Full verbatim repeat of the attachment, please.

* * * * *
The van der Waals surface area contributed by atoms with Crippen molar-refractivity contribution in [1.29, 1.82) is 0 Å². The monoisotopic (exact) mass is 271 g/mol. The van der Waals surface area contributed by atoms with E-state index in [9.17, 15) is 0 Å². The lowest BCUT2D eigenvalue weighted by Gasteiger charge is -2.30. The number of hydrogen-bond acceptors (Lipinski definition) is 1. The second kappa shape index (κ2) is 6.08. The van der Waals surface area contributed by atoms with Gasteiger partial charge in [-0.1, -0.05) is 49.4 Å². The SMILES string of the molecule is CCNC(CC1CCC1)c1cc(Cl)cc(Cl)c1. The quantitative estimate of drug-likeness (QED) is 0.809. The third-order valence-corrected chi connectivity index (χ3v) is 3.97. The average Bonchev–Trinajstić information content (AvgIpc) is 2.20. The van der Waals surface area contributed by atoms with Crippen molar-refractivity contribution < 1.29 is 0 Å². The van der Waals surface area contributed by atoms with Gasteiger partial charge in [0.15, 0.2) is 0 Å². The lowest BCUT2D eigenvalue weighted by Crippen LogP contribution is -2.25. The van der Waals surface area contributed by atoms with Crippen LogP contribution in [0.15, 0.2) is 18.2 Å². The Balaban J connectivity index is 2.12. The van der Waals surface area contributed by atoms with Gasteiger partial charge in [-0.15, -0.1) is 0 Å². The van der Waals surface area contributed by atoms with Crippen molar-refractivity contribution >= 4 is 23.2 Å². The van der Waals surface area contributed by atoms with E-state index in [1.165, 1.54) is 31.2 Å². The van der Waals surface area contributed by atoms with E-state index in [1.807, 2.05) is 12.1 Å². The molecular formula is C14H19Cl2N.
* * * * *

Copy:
The van der Waals surface area contributed by atoms with Crippen molar-refractivity contribution in [1.29, 1.82) is 0 Å². The monoisotopic (exact) mass is 271 g/mol. The van der Waals surface area contributed by atoms with E-state index in [9.17, 15) is 0 Å². The lowest BCUT2D eigenvalue weighted by Gasteiger charge is -2.30. The number of hydrogen-bond acceptors (Lipinski definition) is 1. The second kappa shape index (κ2) is 6.08. The van der Waals surface area contributed by atoms with Gasteiger partial charge in [-0.1, -0.05) is 49.4 Å². The SMILES string of the molecule is CCNC(CC1CCC1)c1cc(Cl)cc(Cl)c1. The quantitative estimate of drug-likeness (QED) is 0.809. The third-order valence-corrected chi connectivity index (χ3v) is 3.97. The average Bonchev–Trinajstić information content (AvgIpc) is 2.20. The van der Waals surface area contributed by atoms with Crippen molar-refractivity contribution < 1.29 is 0 Å². The van der Waals surface area contributed by atoms with Gasteiger partial charge in [0.15, 0.2) is 0 Å². The lowest BCUT2D eigenvalue weighted by Crippen LogP contribution is -2.25. The van der Waals surface area contributed by atoms with Crippen LogP contribution in [0.15, 0.2) is 18.2 Å². The Balaban J connectivity index is 2.12. The van der Waals surface area contributed by atoms with Gasteiger partial charge in [-0.15, -0.1) is 0 Å². The van der Waals surface area contributed by atoms with Crippen molar-refractivity contribution >= 4 is 23.2 Å². The van der Waals surface area contributed by atoms with E-state index in [1.165, 1.54) is 31.2 Å². The van der Waals surface area contributed by atoms with E-state index in [1.807, 2.05) is 12.1 Å². The molecular formula is C14H19Cl2N.